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Helping Girls Before They End Up in MN Sex Trade

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IMAGE: The average age that a child is forced into the sex trade in the U.S. is 13 and more and more often, the transactions are taking place over the Internet. CREDIT: John Michaelson
IMAGE: The average age that a child is forced into the sex trade in the U.S. is 13 and more and more often, the transactions are taking place over the Internet. CREDIT: John Michaelson
 By John MichaelsonContact
January 21, 2013

ST. PAUL, Minn. - When it comes to the thousands of girls across Minnesota who are at risk of ending up in the sex trade, early intervention can change their course in life. University of Minnesota researcher Lauren Martin is author of a report on how reaching these vulnerable girls before it's too late can benefit both the girls and the state.

"So if we do that early prevention and do work with those girls to make sure they don't become victims of sex trafficking, we project in the study that we will save $34 for every $1 that's invested in that prevention program. So there's a human cost, but there's also a pretty clear and substantial financial cost to the state."

Advocates this year are seeking $13 million in state funding to help develop a service model for sex-trafficked youth so they are identified, housed and receive services that are victim-centered.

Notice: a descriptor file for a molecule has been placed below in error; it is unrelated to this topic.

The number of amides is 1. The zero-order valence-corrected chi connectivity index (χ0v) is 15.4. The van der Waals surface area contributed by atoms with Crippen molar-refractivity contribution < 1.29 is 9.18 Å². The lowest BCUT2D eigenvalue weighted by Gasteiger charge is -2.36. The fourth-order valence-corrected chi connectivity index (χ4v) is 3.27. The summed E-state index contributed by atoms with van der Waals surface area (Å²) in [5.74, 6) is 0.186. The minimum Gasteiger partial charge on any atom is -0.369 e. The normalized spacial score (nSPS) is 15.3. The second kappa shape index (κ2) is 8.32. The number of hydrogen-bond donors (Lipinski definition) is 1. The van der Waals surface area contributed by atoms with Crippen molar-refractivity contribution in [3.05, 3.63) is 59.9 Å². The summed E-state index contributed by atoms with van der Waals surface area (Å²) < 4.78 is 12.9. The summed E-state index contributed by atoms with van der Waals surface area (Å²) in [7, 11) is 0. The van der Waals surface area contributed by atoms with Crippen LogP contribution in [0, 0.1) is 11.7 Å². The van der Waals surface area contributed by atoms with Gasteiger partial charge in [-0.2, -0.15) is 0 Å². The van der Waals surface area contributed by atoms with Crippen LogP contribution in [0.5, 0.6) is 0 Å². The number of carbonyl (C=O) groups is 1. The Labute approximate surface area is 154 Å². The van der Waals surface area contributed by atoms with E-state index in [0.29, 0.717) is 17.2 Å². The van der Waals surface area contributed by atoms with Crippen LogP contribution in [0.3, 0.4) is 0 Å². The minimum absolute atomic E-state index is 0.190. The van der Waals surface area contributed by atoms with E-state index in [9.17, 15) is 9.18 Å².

The request for funding comes at a time of tight finances, but Martin says the return on investment comes quickly when it comes to preventing sex trading and trafficking.

"One thing that we did in our study was we looked at 'Where are the greatest savings, in what year?' And the greatest savings are in years one and two after the prevention project, so the impact on the budget happens pretty quickly."

The study was done on behalf of the Minnesota Indian Women's Resource Center. Executive director Suzanne Koepplinger says Indian women are disproportionately affected by things like poverty, homelessness and sexual violence, so they are more vulnerable to trafficking.

"So, we have to be paying attention to the various ways that American Indians are being victimized, and we think that sexual violence against our women and children makes them more vulnerable to traffickers, and in fact we're very concerned about this in our communities."

Koepplinger also says it's time to bury the notion that remains among some that prostitution is a choice or a victimless crime. She says the average age a child enters the sex trade is 13 and dropping.

"Thirteen is the average age. We know that there are younger girls and sometimes boys, who are being sold into prostitution. If that child is traumatized and raped - brutally raped - every night, night after night for five years, when she turns 18, she has not just made a decision about her career."

Koepplinger says there also needs to be more done on the demand side, since if there weren't men out there buying these girls, then there wouldn't be a supply.

The FBI has identified Minnesota as one of about a dozen states with notable sex trafficking activity, particularly of juveniles.

More information is at bit.ly/11JfmLDz.

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